Given the fact that some of these albums survive in unique copies in North American collections and in France, perhaps in only one major public collection, that of the Bibiothèque Nationale 3, it is not excluded that there are Cham albums not listed in any major library catalog and which have perhaps disappeared altogether, bought and read to extinction. Cham is also credited with having executed unspecified anonymous works. In 1886 , Béraldi appealed for a catalog, noting „la besogne est pour effrayer“ 4. No one collected Cham as Daumier is collected; Cham never found his Delteil. His oeuvre is indeed too vast for integral cataloguing and reproduction „à la Delteil“, although not too vast, one hopes, for the age of computer and microfiche.

   Comparison of Cham and Daumier reveals many paradoxes of journalism and caricature of the period. Why was Daumier, applauded ever since his death as the life-long Republican, the scourge of tyrants, the friend of the People, on the whole less successful, less „typical“ of the Republican and „popular“ Charivari, than the aristocratic, royalist, „reactionary“ Cham ? 5 We can only begin to answer this question here. Lacking that long overdue history of the Charivari and a study of its political complexion as it evolved over the years, in the hands of a group of men whose political position was not at all uniform and seldom constant, ranging from overt hostility to Louis-Philippe to open support of a „conservative“ Second Republic and patriotic accommodation with the Second Empire; lacking all analysis to the political lines adopted in the text pages which cannot be exactly the same as those in the pictures, we are hardly in a position to assess Cham’s and Daumier’s relative position within the journal, and the Charivari’s relative position within the journals of Repulicans or oppositional tendencies. Daumier may eventually emerge as much more conservative, or cautions or evasive than the existing mythology, at any rate, would suggest; and Cham might appear as the perpetual gadly of society, more petty-bourgeois-anarchist than aristocratic-conservative. It is my hypothesis that Cham’s appeal was primarly to the broad lower-middle class with less artistic-intellectual pretentions, and a less conscious but not less real sense of political frustration, than the liberal-republican upper-middle strata addressed by Daumier. But, even the term „appeal“ has its ambiguities, depending as it does upon a relationship between „critical reputation“ as forged by a tiny handful of critics, and the extent of the readership for which sales figures, if available, may not be an accurate reflection. The work by Cham which entirely bypassed critical attention 6, was quickly forgotten and is now the least available, may be that which reached the most readers, who (including a high proportion of children) literally read it to pieces: the two dozen or so comic strip stories, concentrated in the early part of Cham’s career 7. These are also perhaps the most intrinsically interesting, as well as the most accessible today (since they do not rely on advance knowledge of the topics of the time), and constitute an important chapter in that submerged sub-category of caricature, the picture-story or comic strip.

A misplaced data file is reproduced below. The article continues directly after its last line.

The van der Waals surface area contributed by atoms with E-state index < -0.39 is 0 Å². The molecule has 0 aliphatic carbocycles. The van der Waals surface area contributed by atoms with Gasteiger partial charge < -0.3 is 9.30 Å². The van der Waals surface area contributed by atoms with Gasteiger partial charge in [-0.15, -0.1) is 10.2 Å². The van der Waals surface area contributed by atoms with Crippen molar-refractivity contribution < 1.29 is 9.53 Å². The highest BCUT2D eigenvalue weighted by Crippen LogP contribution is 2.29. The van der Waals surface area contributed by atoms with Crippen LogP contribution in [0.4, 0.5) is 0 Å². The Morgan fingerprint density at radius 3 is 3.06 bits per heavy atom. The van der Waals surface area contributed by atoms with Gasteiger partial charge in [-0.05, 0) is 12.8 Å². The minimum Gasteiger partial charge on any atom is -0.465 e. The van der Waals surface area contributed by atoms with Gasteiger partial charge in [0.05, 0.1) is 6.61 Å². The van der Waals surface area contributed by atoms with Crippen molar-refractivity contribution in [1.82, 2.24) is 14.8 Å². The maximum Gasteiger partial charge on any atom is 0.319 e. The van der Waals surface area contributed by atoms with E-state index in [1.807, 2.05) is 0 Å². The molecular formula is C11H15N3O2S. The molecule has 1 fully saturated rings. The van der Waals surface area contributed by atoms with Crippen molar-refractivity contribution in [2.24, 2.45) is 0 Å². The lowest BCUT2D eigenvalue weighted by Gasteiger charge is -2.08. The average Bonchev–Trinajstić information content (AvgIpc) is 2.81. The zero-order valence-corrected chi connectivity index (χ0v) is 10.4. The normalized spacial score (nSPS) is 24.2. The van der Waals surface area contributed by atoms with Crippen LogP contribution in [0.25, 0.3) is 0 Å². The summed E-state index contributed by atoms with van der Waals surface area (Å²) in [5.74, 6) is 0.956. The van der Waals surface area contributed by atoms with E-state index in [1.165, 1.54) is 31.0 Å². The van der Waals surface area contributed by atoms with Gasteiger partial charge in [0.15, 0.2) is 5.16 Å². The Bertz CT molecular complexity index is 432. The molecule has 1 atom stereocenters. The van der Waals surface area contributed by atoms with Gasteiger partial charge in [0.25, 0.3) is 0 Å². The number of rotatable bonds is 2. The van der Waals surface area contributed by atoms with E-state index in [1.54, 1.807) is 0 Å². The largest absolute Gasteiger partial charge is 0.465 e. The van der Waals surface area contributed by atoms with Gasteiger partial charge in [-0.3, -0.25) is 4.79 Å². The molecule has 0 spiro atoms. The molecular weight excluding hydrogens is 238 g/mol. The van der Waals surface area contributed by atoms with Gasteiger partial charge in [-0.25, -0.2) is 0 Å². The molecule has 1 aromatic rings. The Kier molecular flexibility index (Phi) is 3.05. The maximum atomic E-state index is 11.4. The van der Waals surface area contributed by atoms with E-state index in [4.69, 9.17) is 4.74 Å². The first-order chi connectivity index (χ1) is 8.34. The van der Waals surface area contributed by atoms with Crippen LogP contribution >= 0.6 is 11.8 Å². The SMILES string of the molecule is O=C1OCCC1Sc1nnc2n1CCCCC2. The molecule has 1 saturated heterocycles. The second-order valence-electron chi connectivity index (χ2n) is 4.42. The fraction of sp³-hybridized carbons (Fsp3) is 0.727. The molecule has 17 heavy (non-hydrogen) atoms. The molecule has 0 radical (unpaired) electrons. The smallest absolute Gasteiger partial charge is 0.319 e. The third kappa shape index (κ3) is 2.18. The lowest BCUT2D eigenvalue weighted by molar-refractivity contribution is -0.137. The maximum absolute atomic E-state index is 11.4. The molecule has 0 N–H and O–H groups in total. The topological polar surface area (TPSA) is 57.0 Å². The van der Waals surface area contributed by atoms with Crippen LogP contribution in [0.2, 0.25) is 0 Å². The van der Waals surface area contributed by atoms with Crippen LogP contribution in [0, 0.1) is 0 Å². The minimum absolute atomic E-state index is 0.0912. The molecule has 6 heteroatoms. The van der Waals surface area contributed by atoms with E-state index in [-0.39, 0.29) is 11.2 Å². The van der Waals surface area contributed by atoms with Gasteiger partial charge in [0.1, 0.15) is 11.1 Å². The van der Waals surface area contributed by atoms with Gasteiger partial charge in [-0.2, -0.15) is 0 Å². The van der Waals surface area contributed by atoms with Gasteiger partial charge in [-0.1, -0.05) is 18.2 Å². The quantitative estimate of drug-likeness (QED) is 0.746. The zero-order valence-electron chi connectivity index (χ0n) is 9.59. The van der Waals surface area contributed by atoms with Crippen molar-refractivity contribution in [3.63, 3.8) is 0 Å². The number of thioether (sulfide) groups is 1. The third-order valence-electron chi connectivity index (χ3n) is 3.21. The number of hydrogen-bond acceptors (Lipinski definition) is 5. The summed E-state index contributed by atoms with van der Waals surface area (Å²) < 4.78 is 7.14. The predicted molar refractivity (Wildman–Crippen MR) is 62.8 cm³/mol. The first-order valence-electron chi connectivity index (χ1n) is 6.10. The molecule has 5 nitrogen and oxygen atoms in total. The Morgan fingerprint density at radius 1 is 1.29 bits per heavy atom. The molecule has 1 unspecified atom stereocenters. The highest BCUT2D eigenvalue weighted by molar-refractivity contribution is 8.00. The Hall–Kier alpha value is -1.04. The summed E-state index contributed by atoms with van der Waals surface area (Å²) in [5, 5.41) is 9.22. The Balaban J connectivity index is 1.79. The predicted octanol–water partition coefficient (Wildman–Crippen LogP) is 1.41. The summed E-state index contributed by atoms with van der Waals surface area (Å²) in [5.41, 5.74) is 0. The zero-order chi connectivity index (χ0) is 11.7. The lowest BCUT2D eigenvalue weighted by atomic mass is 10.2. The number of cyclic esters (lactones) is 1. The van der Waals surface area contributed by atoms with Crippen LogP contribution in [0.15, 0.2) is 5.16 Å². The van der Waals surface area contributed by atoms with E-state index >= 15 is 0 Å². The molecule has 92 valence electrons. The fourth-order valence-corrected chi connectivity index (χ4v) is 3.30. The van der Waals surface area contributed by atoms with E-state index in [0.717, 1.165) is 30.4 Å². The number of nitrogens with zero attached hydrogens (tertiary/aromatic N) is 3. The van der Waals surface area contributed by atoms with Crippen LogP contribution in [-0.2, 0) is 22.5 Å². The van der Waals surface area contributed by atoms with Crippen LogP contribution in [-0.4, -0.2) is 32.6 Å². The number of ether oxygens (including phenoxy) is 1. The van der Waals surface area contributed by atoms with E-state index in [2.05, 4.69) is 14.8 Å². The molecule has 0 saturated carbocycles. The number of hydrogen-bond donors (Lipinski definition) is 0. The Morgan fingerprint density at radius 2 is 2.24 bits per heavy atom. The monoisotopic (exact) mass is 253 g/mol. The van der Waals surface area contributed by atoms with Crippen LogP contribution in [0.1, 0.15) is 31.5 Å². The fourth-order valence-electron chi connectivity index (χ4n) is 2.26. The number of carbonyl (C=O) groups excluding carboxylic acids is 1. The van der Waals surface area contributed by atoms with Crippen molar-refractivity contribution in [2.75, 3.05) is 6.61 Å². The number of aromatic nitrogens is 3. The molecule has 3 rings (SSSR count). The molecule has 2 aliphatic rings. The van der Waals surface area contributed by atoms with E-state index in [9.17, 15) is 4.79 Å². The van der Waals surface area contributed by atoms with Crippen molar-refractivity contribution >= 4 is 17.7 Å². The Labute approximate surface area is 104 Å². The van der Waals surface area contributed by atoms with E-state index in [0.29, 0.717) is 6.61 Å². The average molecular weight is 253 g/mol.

Fig. 2 – Cham,  Parodys of Le juif errant (in Cham au Salon de 1863, deuxiéme promenade)

Fig. 3 – Cham,  Parodys of Ugolino (in Cham au Salon de 1863, deuxiéme promenade)


  In 1840, Töpffer wrote to Sainte Beuve, expressing regret that artists of the stature of Daumier and Gavarni had not dedicated themselves to the picture stories which he considered the more moral and popularly accessible media. About the same time, Grandville , who was endowed with considerable verbal skill and literary imagination, expressed regret that he was even so unable to think in terms of pictorial narratives. The market, the popular demand was there; only the artist-writers (apart from Cham) were lacking.

  We have already considered why Daumier should have avoided the format as inadequate to his purpose of making art prints. Later (in 1861) when Philipon had to defend the retirement of Daumier from the Charivari,  he deemed him „lacking in imagination“ – he meant the kind of literary imagination capable of thinking up and rapidly improvising comic situations and writing his own captions for them, like most caricaturists. But there is evidence that at the beginning of the vogue for the Töpfferian „albums Jabot“, Philipon pressured Daumier to attempt, if not a small cheap comic album, then a quasi-narrative series of large satires with a continuing hero which might later be published as an album . This was called Mèsaventures et Désappointements de Mr. Gogo, which Philipon in November and December 1838 used to launch his new enterprise, the Caricature Provisoire, a journal „tout-à-fait non-politique“.